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I really looked to all the posts that I could find but couldn't get what I need.

I have sets of inequalities like this;

-2.3 + 6.8 i < d && 3.50 + 0.05 i > d

Which is used to plot the region as follow.

twod = RegionPlot[-2.3 + 6.8 i < d && 3.50 + 0.05 i > d, {i, 0, 10}, {d, -15, 15}, Axes -> False, Frame -> False, Background -> None]

enter image description here Then I need to plot this 2D region plot at vertical axis equal to 0.5 which is defined by variable p;

Eventually I want to come up with such a plot; enter image description here

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  • $\begingroup$ Have you seen RegionFunction? $\endgroup$ – J. M. will be back soon Dec 23 '16 at 12:28
  • $\begingroup$ I don't fully understand: you have inequalities in 2D and want to plot them in - what appears - a nontrivial way in 3D. Where in those equalities is the 0.5 you mention? How does the region depend on p? $\endgroup$ – corey979 Dec 23 '16 at 12:57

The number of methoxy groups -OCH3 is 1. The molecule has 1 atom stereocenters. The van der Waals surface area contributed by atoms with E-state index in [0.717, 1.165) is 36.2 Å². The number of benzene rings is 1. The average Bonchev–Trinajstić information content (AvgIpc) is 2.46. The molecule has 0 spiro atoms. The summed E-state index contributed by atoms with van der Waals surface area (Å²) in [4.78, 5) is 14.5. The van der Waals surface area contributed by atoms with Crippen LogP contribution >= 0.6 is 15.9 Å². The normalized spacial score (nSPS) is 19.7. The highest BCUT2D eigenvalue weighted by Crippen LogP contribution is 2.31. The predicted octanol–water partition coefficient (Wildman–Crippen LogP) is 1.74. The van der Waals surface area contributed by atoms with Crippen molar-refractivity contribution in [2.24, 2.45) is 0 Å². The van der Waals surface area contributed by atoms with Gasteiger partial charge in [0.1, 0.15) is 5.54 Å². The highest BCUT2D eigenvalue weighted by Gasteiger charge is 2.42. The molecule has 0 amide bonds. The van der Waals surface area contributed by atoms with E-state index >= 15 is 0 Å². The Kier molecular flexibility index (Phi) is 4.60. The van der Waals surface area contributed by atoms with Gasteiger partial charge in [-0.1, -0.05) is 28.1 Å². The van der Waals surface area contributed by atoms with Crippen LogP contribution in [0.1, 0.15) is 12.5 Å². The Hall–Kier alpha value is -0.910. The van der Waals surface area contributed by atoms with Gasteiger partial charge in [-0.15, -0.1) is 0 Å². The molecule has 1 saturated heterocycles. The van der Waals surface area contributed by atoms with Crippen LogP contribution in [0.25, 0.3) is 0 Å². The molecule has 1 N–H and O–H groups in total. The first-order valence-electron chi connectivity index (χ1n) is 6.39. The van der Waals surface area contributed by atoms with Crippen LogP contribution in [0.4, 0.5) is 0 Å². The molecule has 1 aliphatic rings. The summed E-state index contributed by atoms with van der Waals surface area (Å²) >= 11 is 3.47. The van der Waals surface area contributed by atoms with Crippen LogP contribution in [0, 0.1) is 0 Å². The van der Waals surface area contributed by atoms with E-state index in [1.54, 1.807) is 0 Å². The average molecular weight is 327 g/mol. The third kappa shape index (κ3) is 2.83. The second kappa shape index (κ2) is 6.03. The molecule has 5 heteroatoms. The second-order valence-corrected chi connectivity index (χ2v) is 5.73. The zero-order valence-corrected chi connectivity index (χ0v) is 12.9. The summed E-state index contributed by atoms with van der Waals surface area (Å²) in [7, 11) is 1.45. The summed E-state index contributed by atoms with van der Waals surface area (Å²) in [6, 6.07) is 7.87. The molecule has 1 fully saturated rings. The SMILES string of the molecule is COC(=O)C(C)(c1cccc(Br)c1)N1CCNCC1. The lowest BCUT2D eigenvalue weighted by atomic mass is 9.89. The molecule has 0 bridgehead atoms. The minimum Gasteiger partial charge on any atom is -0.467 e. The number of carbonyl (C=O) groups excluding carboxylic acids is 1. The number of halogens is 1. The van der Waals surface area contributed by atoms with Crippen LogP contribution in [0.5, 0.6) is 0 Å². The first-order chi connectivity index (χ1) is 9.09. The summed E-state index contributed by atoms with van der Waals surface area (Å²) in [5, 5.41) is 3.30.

• $\begingroup$ @corey979 for p=0.5 I have 1 set of inequalities and for another p I have another inequalities. Thus p is discrete. $\endgroup$ – freezer Dec 23 '16 at 13:00
  • $\begingroup$ @J.M. While I have those inequalities to define region. I found the only option to use with RegionFunction is parametricplot3d which yields non-smooth surfaces. Like this link $\endgroup$ – freezer Dec 23 '16 at 13:02
  • $\begingroup$ How about sth like Table[RegionPlot3D[ x^2 + y^2 <= p, {x, -5, 5}, {y, -5, 5}, {z, p, p + 1}], {p, 1, 9}] // Show[#, PlotRange -> All] &? You can have p stored in some list and can build such Table refering to that list to define the heights of each region. $\endgroup$ – corey979 Dec 23 '16 at 13:15